The birth of an anti-pet parent
May 28, 2011 I’ve had a longstanding rule for my kids: No pets. It’s not because my dog Rusty ran away when I was a kid. It’s not because I’m against dog fur in the carpet or funk in the litter box. And for the PETA members who are painting themselves with tiger stripes to sit naked in a cage outside my house, it’s not because I’m anti-animal.
I’ve never allowed pets for one simple reason. I don’t want to be stuck taking care of them. This might sound selfish, and in truth, it probably is. But for my kids, the choice has always been clear. Daddy can write books and work a job to pay for private school and a house on a relatively quiet block, or Daddy can spend his time caring for Scruffy, and we can live in the ‘hood. My kids have always chosen the former.
“Thanks to a school-based conspiracy, my kids snookered me into accepting not one, but two pets into our home. To make matters worse, the pets were tadpoles. Tadpoles, for those who’ve never watched the Discovery Channel, are baby frogs. They look like—and I’m using this description because it really is the only one that fits—black sperm.”
Last week, everything changed. Thanks to a school-based conspiracy, my kids snookered me into accepting not one, but two pets into our home. To make matters worse, the pets were tadpoles. Tadpoles, for those who’ve never watched the Discovery Channel, are baby frogs. They look like—and I’m using this description because it really is the only one that fits—black sperm.
Sound charming? No? I didn’t think so either. So why did I let them into my home? Well, it all started when my daughter, Eve, presented my wife, LaVeta, with a note from school.
“Dear parents,” it said. “A bucket full of tadpoles has been donated to our third grade class. We are excited to see how they change and grow over the next several weeks. Now, here’s the really exciting part … With your permission your child may bring home two tadpoles. All you need to do is fill out, sign and return the slip at the bottom of this page.”
As the parent with primary responsibility for dealing with school stuff, LaVeta instantly knew what she had to do. “Ask your father,” she said. Way to pass the buck, babe …
The big reveal
That evening when I got home, Eve and Little Solomon were sitting at the kitchen counter wearing pitiful expressions that said, “We want something we aren’t likely to get, but if we look sad enough, you just might give in.”
Feeling as if I’d walked into an ambush, I decided to play it straight. “How’s everybody?” I asked.
They said they were fine, but I knew they weren’t.
As the tension mounted, LaVeta pulled me aside and warned me about the tadpole question. My face went completely white. If you’ve seen my face, you know that’s nearly impossible.
The minutes ticked by and Eve remained silent, so I decided to broach the subject myself. “I hear you want to ask me something,” I said. “Yes, my school is giving away tadpoles, but we need our parents’ permission,” Eve said, then quickly added, “we’re going to let them go once they grow up.”
It was a brilliant ruse. Let us get the tadpoles and we’ll release them into the wild … Yeah, right. I told her I had to think about it, but I already knew I’d have to relent. Eve had always wanted a pet, despite her mother’s cautionary tales about her childhood pet hamster, Hervie, who died suddenly. Little Solomon wanted one, too. Just a week before he’d convinced me to walk through a PetSmart store.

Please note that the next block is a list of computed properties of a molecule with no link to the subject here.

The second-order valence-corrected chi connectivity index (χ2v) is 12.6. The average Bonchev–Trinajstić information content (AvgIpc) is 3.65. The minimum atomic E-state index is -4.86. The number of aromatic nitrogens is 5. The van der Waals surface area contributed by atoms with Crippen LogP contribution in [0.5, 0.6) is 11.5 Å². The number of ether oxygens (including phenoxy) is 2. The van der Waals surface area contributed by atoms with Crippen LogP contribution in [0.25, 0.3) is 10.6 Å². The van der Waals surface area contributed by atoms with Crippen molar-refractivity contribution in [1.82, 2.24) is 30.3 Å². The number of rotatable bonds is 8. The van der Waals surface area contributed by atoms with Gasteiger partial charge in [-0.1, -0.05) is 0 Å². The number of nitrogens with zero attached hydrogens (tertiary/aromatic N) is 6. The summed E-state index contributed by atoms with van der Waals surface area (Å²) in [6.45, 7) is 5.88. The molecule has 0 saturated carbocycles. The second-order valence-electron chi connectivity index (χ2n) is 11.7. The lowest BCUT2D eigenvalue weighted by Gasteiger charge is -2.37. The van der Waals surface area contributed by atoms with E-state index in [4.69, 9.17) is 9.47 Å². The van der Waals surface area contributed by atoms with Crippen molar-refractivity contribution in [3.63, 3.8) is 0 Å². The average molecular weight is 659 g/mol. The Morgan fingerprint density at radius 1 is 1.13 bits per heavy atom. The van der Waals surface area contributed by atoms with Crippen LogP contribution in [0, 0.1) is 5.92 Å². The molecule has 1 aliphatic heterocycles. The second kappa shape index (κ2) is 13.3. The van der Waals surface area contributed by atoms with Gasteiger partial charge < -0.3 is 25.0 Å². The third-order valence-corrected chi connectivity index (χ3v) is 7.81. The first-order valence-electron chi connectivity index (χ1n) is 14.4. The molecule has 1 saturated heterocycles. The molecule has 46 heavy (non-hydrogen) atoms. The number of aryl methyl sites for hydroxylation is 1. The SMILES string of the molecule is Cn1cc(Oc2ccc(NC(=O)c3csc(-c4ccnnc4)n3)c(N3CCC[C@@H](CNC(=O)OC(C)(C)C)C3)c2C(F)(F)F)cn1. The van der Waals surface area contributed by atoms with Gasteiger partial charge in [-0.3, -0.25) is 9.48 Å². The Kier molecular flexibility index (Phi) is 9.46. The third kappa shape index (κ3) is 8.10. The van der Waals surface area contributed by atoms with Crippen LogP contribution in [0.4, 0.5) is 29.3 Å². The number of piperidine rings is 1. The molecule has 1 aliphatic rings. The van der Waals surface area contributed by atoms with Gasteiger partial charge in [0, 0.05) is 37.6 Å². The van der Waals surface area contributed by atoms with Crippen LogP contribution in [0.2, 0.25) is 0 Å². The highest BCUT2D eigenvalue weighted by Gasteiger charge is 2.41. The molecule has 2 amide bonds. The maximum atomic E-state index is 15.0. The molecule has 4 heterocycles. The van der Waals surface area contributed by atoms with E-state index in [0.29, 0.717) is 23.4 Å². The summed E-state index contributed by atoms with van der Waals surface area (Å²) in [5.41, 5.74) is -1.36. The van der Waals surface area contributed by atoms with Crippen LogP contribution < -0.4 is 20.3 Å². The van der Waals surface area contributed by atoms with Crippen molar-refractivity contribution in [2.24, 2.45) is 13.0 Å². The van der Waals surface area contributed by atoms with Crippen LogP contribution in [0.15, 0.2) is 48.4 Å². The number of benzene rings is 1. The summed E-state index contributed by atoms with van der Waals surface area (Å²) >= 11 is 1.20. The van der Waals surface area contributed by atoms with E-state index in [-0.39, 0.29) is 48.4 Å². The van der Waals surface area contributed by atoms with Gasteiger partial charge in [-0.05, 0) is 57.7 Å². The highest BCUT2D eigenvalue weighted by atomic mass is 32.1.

LaVeta likes those little lap dogs, and I was guessing she viewed the tadpoles as the next best thing. Me? I know how the pet story turns out. Dad gets stuck with the responsibility. It’s bad enough walking a dog. But a frog? I’m sorry. I can’t be seen on the block with Kermit on a leash. That’s where I draw the line.
Still, I couldn’t disappoint my family, so I decided to do what was best for everyone. “Okay Eve, you can have the tadpoles,” I said after a tension-filled half hour of waiting. “But you have to take care of them, and you have to share them with your brother. I will not be lifting a finger to feed them, and when they grow up, you have to let them go.”
The tadpole negotiation
She agreed to the terms of my pet pact, much to Little Solomon’s delight, and for the past week, things have been working pretty well. My son named one of them Steve. The other tadpole is affectionately called the lazy one. Steve and the lazy one have the best of everything—a clean Dixie cup and spring water straight from the WalMart collection, boiled strips of romaine lettuce to munch on, and a future in which they’ll live with their friends in the wild. At least that’s the way it’s supposed to go. Things are starting to change, though.
When I talked to LaVeta about it, I began to see the cracks in the tadpole liberation plan. “I try not to think about it,” LaVeta said when I asked her how she’d feel letting the tadpoles go. “I see them swimming in the Dixie cup out of the corner of my eye and try not to think about it. I’ll try not to cry.”
For now, Eve is changing their water and feeding them regularly. But it’s like Little Solomon told us about his pet philosophy. “I want a dog,” he said with all the honesty in his 6-year-old heart. “I just don’t want to clean up the poop.”
Solomon Jones is an Essence bestselling author and award-winning columnist. He is the creator and editor of Solomonjones.com. Click here to learn more about Solomon